The challenge—or divine punishment, according to the biblical vision—lies in understanding each other, building bridges, recognizing and accepting our differences through and with words, using language in myriad ways to reach others and to allow others to reach us, despite the difficulties and unfamiliarity involved.

From a broader perspective, the Babel narrative exemplifies how mythological and religious narratives often contain symbolic elements addressing fundamental aspects of human experience, including language and its political characteristics. A single language emerges as an expression of authoritarianism and political control of words in communication. In this sense, it warns us about the dangers of attempting to impose a single language or worldview that denies and eliminates any possibility of differentiation. The confusion of languages is then perceived as a divine resistance against the excessive concentration of power and as a means to promote diversity, decentralization, and respect for cultural and linguistic differences, among others.

Bcnlip is a space that builds bridges through teaching and the experience of a common language, Spanish, while respecting our differences, identities, and traditions. It neither denies nor stifles diversity but seeks mutual recognition through dialogue.

Biblical Passage about the Tower of Babel: Genesis, Chapter 11

All men speak the same language — They build the Tower of Babel — Jehovah confuses their language and scatters them over all the earth — Among the generations of Sem is counted Abram, whose wife was Sarai — Abram leaves Ur and settles in Haran.

1 Now the whole earth had one language and one speech.

2 And it came to pass, as they journeyed from the east, that they found a plain in the land of Shinar, and they dwelt there.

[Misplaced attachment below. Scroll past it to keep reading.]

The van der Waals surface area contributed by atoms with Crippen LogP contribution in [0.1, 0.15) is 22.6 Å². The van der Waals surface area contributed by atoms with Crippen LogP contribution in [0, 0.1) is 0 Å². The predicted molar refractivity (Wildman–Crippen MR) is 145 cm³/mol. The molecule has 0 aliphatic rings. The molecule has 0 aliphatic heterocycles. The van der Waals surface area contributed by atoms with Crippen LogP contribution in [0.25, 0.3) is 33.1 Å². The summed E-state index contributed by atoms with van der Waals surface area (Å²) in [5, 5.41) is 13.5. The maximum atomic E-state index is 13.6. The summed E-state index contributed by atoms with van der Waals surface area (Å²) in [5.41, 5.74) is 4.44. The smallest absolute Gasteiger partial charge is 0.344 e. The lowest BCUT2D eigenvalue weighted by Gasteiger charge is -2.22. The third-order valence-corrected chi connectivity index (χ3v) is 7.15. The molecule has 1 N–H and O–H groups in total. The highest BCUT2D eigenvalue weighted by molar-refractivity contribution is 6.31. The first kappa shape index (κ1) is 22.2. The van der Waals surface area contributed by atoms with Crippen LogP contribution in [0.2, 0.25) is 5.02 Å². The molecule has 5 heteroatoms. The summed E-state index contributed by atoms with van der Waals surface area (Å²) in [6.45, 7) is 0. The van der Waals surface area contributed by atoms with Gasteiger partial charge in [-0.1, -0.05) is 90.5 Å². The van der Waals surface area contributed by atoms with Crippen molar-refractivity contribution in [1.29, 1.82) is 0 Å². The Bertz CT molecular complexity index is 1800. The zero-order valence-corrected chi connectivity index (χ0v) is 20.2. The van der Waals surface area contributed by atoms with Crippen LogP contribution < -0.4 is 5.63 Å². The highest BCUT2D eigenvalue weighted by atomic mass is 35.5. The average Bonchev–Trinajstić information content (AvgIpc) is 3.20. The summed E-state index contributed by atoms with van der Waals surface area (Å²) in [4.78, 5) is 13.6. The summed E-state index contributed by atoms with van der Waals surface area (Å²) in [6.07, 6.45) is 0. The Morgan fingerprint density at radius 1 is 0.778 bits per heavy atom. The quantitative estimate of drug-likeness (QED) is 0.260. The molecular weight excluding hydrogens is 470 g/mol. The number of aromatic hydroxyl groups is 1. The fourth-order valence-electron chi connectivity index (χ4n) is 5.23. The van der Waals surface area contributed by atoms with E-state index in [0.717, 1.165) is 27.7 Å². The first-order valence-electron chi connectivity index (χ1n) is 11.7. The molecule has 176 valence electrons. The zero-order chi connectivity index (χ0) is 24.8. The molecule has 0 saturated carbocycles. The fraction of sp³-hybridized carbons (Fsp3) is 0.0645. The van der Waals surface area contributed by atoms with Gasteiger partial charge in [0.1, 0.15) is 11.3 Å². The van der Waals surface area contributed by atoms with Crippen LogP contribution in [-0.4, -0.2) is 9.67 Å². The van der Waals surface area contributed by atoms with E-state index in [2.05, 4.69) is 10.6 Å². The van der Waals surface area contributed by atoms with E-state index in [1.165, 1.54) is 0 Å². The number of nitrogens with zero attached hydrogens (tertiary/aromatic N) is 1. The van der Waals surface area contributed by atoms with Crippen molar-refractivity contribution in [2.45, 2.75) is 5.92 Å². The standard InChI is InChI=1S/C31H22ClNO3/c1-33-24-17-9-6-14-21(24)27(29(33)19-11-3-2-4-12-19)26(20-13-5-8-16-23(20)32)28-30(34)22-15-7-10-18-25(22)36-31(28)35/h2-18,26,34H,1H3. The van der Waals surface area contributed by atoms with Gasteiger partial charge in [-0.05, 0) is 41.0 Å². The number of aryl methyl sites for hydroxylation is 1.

3 Then they said to one another, “Come, let us make bricks and bake them thoroughly.” They had brick for stone, and they had asphalt for mortar.

4 And they said, “Come, let us build ourselves a city and a tower whose top is in the heavens; let us make a name for ourselves, lest we be scattered abroad over the face of the whole earth.”

5 But Jehovah came down to see the city and the tower which the sons of men had built.

6 And Jehovah said, “Indeed the people are one, and they all have one language, and this is what they begin to do; now nothing that they propose to do will be withheld from them.

7 Come, let Us go down and there confuse their language, that they may not understand one another’s speech.”

8 So Jehovah scattered them abroad from there over the face of all the earth, and they ceased building the city.

9 Therefore its name is called Babel because Jehovah confused the language of all the earth from there, and Jehovah scattered them abroad over the face of all the earth.

3.4. Noam Chomsky – More information about universal grammar:

3.4. Visual Art – The Tower of Babel, oil painting on canvas by Pieter Brueghel the Elder (1526-1569)

3.5. Language and Architecture: New Babylon, by Constant